How can I fix Microsoft Office Picture Manager? 1. Use photo editing software

There’s no doubt that you usually see Microsoft Office Picture Manager as a flexible way to manage your pictures. However, there are better tools out there that may handle all your picture printing tasks with ease.

Adobe Photoshop is a great example. You can do so much more than you’re used to from Picture Manager with any of them.

Besides directly printing photos, do note that those easy-to-use tools available in Photoshop are suitable for web and mobile too.

As for the intuitive Adobe Sensei machine learning, it always recognizes people and themes, so that creating an organized album is a matter of mere minutes.

2.  Change the default printer

Expert tip:

Windows can’t automatically find and download new drivers? Don’t worry, we’ve got the right guide for you.

4. Check your antivirus program

If you have a third-party antivirus installed, check if it has the Application and Device Control option enabled.

If enabled, the antivirus program can block and disable the functionalities of your printer and other devices.

Open your antivirus program and check the Device Control logs.

If any file is blocked by the application, a file like dllhost.exe, remove it from the list.

Open Microsoft Office Picture Manager and check if you can print now.

Depending on the antivirus you are using, the settings to access the Application and Device Control option may vary.

As the feature can block certain apps from running in a certain location, disabling the feature or removing the file from the blocked app list can help.

5. Use a Restore Point

If System Restore isn’t working, don’t panic. Check this useful guide and set things right once again.

This option is particularly helpful if the Picture Manager stopped printing after a power outrage or completing the installation of a new program.

Note that, while the Restore Point does not affect your personal files and data, it will remove any programs installed after the restore point was created.

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Cfa Alum Strikes Deep Chord With First Four Notes

CFA Alum Strikes Deep Chord with First Four Notes Book looks at world through Beethoven’s Fifth

In his book The First Four Notes, Matthew Guerrieri (CFA’97) explores the far-reaching significance of the famous opening of Beethoven’s Fifth Symphony. Photo by Michael Lionstar

In the two centuries since Ludwig van Beethoven wrote his Fifth Symphony, the piece’s iconic opening has etched itself into the human imagination. Those first four notes have become a kind of Rorschach test for a never-ending parade of musicologists, historians, and biographers speculating on Beethoven’s intentions.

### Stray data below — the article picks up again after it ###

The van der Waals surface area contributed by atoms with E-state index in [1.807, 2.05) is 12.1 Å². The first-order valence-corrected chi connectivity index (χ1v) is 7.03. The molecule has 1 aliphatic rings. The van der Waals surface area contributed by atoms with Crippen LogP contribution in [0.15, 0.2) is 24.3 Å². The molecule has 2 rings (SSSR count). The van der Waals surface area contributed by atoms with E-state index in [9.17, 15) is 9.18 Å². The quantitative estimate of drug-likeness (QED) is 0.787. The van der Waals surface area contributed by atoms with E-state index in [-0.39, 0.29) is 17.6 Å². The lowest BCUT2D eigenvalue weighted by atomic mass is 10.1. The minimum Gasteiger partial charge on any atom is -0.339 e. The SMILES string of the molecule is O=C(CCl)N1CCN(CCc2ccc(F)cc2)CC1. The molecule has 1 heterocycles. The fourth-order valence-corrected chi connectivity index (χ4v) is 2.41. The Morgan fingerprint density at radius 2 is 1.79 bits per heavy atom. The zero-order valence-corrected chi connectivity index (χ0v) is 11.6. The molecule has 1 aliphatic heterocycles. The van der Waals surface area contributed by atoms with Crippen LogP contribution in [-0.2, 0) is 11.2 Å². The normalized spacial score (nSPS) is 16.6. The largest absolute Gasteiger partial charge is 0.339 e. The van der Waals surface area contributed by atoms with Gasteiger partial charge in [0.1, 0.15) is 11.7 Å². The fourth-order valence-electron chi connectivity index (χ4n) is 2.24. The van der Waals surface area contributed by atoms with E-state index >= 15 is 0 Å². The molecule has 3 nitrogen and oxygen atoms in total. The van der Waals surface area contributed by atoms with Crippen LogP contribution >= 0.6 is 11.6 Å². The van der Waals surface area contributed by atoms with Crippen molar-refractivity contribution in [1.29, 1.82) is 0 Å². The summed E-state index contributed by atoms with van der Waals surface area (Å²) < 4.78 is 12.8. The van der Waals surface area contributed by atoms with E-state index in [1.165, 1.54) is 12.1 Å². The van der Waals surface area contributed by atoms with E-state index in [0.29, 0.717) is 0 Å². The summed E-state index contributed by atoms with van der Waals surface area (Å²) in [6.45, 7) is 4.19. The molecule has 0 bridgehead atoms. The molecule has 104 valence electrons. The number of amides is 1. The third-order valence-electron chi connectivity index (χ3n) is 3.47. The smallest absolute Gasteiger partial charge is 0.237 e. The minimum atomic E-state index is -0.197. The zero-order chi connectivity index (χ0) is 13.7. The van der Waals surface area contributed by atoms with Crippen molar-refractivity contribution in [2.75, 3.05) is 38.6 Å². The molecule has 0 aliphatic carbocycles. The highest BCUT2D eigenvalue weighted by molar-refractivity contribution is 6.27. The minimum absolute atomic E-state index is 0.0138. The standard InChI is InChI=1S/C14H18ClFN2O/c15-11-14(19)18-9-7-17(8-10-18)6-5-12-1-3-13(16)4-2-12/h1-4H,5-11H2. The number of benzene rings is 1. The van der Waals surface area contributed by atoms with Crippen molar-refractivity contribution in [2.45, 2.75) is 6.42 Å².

In his book The First Four Notes: Beethoven’s Fifth and the Human Imagination (Knopf, 2012), Matthew Guerrieri takes readers on a wild, whimsical 277-page ride as he ponders the famous notes by pulling in far-flung references, from Steve McQueen to Napoleon Bonaparte to A Clockwork Orange to Unitarians. Although he plunges deep into the social, political, and musical world of the Romantic period, Guerrieri (CFA’97) doesn’t shy away from contemporary pop culture. Somehow, it works.

The book has earned widespread critical acclaim and landed Guerrieri, the Boston Globe’s classical music critic, an appearance on the The Colbert Report. In Leon Botstein’s Wall Street Journal review, he writes: “With a quick mind and wit, he traverses two centuries of musical culture, literature, and politics with uncommon authority.” Publisher’s Weekly notes that Guerrieri “clothes his erudition in lucid, breezy prose…the result is a fresh, stimulating interpretation that shows how provocative the familiar classic can be.”

BU Today spoke with Guerrieri recently about the power of those four notes, the enduring mystique of the Fifth, and why no words written on the subject will be the last.

BU Today: An NPR piece on your book refers to the opening of Beethoven’s Fifth Symphony as “the most well-known notes in classical music.” Do you agree?

Guerrieri: I do. What makes them so particular is they’re probably the four notes of classical music that most people who aren’t even part of classical music would know. They have some sense of who Beethoven was and why the piece is famous. The piece has acquired a fame that’s transcended even the experience of the piece itself in a way.